Imagine standing on a surfboard, sun beating down. You catch a wave and fly towards the shore. It sounds great, right? Your mind is probably conjuring up images of pristine beaches, rolling waves and a welcoming community. While surfing is amazing, and I’m an avid surfer myself, it has also made me painfully aware of my gender identity.

Sexism in surf culture has an interesting rollercoaster of a history. At first, it seems that surfers were treated fairly equally. It wasn’t until the beginning of the 20th century that women were pushed to the sidelines by the popularisation of a new type of wooden surfboard whose length and weight made it difficult for them to surf with. Additionally, the development of the sport towards surfing the biggest waves possible also relegated women surfers into the shadows because they were deemed unable to surf such big waves – hello there, sexism. Fast forward to the 2012 Rip Curl Pro competition where the prize money awarded to the women surfers was only approximately half of the amount given to the men. The World Surf League has a history of paying women athletes less than their men counterparts at every contest worldwide. 

But there is more, surf magazines used to primarily feature men and boys surfing, while girls in bikinis merely lounged around in the background. In the instances when women were shown surfing, sponsors would usually favour models who fit the stereotypical beauty standards, rather than featuring actual women surfers – effectively putting beauty ideals over physical prowess. This hypersexualisation of woman’s bodies by the surfing industry also has a heteronormative root where certain professional women surfers say they were pressured to present themselves as heterosexual – even if they identified as lesbian. Once Keala Kenelly came out as a lesbian (the first professional surfer to do so!) three of her four sponsors left her. The underlying narrative here basically says that it’s fun to see you in bikinis but it’s not enjoyable just seeing you charge giant waves. Cases of sexual harassment from sponsors and managers are also unfortunately common.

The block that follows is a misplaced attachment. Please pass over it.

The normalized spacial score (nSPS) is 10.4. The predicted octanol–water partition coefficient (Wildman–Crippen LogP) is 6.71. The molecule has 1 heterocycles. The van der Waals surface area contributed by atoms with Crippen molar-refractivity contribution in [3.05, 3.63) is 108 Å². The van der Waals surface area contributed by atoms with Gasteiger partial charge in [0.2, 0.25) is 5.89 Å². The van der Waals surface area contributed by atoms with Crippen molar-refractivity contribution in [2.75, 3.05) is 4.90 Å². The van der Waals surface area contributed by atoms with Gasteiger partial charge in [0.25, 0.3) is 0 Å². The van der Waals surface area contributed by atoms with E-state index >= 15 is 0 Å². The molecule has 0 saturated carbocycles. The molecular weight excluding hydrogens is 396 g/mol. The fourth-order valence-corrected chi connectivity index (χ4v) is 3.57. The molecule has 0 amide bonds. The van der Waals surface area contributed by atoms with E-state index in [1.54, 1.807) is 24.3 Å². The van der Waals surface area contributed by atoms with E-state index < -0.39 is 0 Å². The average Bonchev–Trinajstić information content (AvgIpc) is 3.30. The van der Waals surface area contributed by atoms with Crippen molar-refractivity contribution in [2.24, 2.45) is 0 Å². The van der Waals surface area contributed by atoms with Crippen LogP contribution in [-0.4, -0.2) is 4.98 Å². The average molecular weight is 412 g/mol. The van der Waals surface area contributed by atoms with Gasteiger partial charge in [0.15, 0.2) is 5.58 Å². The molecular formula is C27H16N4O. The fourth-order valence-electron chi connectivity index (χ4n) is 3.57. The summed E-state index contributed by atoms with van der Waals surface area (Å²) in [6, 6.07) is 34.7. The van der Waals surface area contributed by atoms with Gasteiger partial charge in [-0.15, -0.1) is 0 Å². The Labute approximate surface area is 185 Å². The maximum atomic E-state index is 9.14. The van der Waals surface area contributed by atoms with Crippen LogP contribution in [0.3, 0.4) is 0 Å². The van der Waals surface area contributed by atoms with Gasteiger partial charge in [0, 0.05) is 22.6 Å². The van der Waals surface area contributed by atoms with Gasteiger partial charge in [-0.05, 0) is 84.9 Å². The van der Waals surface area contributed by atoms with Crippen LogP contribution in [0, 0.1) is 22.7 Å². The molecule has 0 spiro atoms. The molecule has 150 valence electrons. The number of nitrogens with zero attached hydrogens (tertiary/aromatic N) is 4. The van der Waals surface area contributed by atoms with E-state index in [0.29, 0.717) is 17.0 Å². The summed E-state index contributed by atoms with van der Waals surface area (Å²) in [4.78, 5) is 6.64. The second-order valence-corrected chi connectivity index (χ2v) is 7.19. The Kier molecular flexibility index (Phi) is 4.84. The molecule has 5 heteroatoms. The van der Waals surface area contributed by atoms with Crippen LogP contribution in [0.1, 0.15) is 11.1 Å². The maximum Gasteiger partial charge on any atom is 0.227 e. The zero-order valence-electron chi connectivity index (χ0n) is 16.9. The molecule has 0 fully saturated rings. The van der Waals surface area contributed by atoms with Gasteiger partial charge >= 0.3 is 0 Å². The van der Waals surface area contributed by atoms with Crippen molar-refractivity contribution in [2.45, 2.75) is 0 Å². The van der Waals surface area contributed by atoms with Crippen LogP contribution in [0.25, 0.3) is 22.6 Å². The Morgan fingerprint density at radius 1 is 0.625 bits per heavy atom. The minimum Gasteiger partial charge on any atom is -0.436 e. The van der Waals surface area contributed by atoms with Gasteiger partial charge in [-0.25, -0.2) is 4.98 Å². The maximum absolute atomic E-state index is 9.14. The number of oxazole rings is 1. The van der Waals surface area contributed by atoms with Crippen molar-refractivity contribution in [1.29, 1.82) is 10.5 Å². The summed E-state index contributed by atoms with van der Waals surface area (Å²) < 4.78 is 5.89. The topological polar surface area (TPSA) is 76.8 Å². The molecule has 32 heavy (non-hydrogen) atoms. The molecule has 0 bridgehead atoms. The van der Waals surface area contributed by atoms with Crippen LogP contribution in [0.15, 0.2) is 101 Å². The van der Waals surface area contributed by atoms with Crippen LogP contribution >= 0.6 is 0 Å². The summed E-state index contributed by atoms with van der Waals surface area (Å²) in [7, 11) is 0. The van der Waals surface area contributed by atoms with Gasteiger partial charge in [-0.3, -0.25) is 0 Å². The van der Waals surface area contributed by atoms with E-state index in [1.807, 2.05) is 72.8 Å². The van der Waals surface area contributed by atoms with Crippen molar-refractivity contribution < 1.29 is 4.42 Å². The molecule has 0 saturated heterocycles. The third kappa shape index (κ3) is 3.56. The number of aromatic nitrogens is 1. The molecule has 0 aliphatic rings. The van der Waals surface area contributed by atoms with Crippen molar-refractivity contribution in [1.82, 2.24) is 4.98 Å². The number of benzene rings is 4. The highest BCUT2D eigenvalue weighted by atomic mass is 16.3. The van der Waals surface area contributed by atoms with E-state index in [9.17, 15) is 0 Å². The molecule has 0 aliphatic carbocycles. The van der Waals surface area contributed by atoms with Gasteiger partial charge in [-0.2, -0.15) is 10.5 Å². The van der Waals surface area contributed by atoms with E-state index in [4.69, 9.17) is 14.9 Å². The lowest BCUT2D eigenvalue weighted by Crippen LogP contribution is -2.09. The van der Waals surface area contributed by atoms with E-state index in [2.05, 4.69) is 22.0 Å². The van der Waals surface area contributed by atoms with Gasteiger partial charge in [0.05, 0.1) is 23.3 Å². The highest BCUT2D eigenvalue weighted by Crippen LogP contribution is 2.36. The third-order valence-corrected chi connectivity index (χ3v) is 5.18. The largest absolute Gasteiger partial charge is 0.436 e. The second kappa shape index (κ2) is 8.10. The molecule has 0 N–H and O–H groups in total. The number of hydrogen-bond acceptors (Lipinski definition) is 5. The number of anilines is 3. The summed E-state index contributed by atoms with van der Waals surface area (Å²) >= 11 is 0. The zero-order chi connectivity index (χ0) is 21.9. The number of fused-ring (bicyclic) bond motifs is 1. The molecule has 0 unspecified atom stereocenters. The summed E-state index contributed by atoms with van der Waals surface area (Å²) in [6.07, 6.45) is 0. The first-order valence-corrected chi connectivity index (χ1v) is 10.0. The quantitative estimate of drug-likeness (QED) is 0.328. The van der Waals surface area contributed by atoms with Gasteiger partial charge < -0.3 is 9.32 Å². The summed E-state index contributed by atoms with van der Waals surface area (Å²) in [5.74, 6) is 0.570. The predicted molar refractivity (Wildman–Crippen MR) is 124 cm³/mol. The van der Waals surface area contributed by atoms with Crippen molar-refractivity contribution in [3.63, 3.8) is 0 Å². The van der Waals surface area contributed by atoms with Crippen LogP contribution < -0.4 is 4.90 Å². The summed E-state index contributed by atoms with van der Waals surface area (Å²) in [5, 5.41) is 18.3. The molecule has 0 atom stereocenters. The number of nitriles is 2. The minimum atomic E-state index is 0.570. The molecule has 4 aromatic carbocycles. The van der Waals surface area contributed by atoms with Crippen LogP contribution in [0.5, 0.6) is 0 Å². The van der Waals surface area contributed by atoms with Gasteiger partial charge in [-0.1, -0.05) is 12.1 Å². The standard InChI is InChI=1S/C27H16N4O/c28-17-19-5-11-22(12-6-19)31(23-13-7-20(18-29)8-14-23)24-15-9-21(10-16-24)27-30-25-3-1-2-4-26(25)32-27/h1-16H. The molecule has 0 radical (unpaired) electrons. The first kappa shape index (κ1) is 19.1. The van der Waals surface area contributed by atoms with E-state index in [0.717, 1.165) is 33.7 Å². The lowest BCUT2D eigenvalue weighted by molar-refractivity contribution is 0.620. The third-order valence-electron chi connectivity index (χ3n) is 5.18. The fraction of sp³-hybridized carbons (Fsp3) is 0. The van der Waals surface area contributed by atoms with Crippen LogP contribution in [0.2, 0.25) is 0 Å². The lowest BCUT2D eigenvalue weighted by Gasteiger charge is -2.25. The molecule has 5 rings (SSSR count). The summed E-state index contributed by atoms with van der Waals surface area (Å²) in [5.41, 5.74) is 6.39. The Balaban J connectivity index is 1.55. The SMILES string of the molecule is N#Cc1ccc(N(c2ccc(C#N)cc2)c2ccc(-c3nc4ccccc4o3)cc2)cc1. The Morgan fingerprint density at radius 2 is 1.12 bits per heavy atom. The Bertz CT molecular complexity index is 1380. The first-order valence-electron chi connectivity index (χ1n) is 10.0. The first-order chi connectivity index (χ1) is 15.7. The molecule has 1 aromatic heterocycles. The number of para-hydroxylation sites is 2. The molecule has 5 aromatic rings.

However, it’s not only in the professional realm that surfing is gendered. While it’s difficult to find reliable statistics concerning gender barriers in recreational surfing, I know what my own personal experience has been thus far. I’ve heard from friends that there do indeed exist inclusive surf spots, but this is unfortunately something I have yet to encounter. 

I currently live in Cyprus where I’ve been riding the waves for more than two years now. In my first year, I was one of the only women surfers at the local beach. Men would constantly try and push my board when I was paddling to catch a wave. When you’re out in the ocean, the only thing you have is your board, so touching the one of a stranger without permission is incredibly intrusive. Combined with belittling remarks that left me on the verge of tears, I ended the first year struggling with an internal rage so powerful I felt like I might physically combust. 

The difference was that men were treated like they knew what they were doing. For example, a rumour started going around saying that my surfer friend — a man — must have started giving lessons. The punchline was that I couldn’t possibly be surfing with him as an equal, but only as his student. I was desperate to find a healthy way to cope with the blatant sexism I was experiencing.

Happily, there was a huge increase of women surfers in my second year. I’m now recognised by enough of the locals that they no longer “take over” my sessions. However, the more ingrained in the community I become, the more exposed I am to its darker side; in the space of one summer, I’ve had to face multiple instances of sexual harassment from other beachgoers. Meanwhile, competition for the waves is becoming increasingly fierce and aggressive. As a woman, these factors often make me feel like I don’t belong. And yet, the waves keep calling me back.

The moral of this story is to be as headstrong as possible. Use your stubbornness to keep pushing into environments that are dominated by men. Slowly but surely, they will become safe spaces. Until then, hang loose!